Weekend Warm-Up: Best of Banff

Usually in this space, we profile a short adventure film that is available for free online. This week, we’ll point instead to a couple of longer films and presentations that are available to buy for a few dollars each during the Banff Mountain Film Festival. These will only be online till late November 8, Mountain Time. Local restrictions may apply.

Lost at Sea

In 1996, Britain’s Peter Bird disappeared while trying to row across the Pacific Ocean from Russia to the U.S. Years later, his son Louis tries to come to terms with what drove his father to constantly abandon his family in pursuit of solo adventure.


Back in 2019, we covered the story of a group of indigenous Bolivian women who climbed Aconcagua wearing traditional garb. At the time, we regretted that the widespread news coverage of their accomplishment rarely singled out the women by name or presented them as individuals. This one hour and 20 minute film rectifies that, as we follow their struggles from home up to the summit of the highest mountain in South America.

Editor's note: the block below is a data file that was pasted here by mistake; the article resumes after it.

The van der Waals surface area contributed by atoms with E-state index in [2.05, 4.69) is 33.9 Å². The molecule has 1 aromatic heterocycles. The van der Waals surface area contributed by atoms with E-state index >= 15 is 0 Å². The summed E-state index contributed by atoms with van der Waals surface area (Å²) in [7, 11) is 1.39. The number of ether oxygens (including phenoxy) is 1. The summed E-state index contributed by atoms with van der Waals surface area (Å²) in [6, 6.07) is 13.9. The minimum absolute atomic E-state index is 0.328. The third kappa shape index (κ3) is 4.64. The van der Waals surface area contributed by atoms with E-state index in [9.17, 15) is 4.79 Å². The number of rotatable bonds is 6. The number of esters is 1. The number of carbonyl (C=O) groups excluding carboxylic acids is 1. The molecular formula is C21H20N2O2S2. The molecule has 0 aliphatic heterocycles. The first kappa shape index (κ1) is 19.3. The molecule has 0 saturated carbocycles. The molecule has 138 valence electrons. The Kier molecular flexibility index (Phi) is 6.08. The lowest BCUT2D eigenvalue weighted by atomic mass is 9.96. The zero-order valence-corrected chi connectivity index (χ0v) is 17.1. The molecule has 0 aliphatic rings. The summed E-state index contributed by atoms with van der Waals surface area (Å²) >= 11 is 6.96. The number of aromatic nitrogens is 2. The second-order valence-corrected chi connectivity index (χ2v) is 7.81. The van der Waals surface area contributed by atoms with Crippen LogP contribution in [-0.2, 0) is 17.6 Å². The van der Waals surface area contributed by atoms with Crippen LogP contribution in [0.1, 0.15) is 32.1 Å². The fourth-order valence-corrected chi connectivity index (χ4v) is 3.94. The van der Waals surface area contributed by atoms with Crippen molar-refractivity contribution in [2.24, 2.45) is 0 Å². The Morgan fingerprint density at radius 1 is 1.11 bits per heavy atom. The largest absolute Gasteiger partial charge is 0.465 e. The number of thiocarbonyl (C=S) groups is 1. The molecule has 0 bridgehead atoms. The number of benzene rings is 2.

Borge Ousland – North Pole Winter Expedition

Ousland presents on the classic journey that he undertook with Mike Horn across the Arctic Ocean. The feat topped our list of the best expeditions of 2019. The intimate talk gives a sense of how detail-oriented the great Norwegian is, and how the expedition pushed both veteran travelers to their limit.


Godspeed Los Polacos! is no longer available to stream from Banff, but UK readers will have a chance to stream this wonderful film when the Kendal Mountain Festival kicks off on November 19. It shows a group of enterprising university students, including longtime ExplorersWeb contributor Piotr Chmielinski, leaving their native Poland — still under Communist rule in 1981 — to kayak the deepest canyon in the world. They didn’t know how to kayak very well.


Finally, K2: The Impossible Descent, the full-length film about Andrzej Bargiel’s epic ski down K2 in 2019 is also no longer available at Banff, which is winding down, but can be streamed for free through Red Bull. That 75-degree slope on the Messner Traverse is must rank as quintuple black diamond.